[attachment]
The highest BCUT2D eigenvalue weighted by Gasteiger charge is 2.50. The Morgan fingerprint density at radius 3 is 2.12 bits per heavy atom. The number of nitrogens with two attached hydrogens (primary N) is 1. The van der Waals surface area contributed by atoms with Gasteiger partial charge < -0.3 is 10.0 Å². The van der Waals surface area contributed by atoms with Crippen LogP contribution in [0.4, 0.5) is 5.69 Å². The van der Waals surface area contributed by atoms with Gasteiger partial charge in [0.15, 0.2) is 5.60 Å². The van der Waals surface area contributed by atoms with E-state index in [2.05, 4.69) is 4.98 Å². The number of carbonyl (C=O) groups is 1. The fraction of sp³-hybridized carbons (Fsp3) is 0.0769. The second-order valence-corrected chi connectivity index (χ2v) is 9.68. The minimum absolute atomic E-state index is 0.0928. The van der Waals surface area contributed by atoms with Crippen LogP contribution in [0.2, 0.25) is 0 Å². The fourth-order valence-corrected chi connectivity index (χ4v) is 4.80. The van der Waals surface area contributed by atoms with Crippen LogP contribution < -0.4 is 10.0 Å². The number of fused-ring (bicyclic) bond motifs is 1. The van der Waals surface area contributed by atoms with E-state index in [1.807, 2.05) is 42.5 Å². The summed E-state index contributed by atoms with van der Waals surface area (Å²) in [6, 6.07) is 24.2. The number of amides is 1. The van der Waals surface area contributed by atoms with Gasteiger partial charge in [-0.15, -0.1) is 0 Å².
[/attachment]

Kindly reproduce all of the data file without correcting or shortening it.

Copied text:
The highest BCUT2D eigenvalue weighted by Gasteiger charge is 2.50. The Morgan fingerprint density at radius 3 is 2.12 bits per heavy atom. The number of nitrogens with two attached hydrogens (primary N) is 1. The van der Waals surface area contributed by atoms with Gasteiger partial charge < -0.3 is 10.0 Å². The van der Waals surface area contributed by atoms with Crippen LogP contribution in [0.4, 0.5) is 5.69 Å². The van der Waals surface area contributed by atoms with Gasteiger partial charge in [0.15, 0.2) is 5.60 Å². The van der Waals surface area contributed by atoms with E-state index in [2.05, 4.69) is 4.98 Å². The number of carbonyl (C=O) groups is 1. The fraction of sp³-hybridized carbons (Fsp3) is 0.0769. The second-order valence-corrected chi connectivity index (χ2v) is 9.68. The minimum absolute atomic E-state index is 0.0928. The van der Waals surface area contributed by atoms with Crippen LogP contribution in [0.2, 0.25) is 0 Å². The fourth-order valence-corrected chi connectivity index (χ4v) is 4.80. The van der Waals surface area contributed by atoms with Crippen LogP contribution < -0.4 is 10.0 Å². The number of fused-ring (bicyclic) bond motifs is 1. The van der Waals surface area contributed by atoms with E-state index in [1.807, 2.05) is 42.5 Å². The summed E-state index contributed by atoms with van der Waals surface area (Å²) in [6, 6.07) is 24.2. The number of amides is 1. The van der Waals surface area contributed by atoms with Gasteiger partial charge in [-0.15, -0.1) is 0 Å².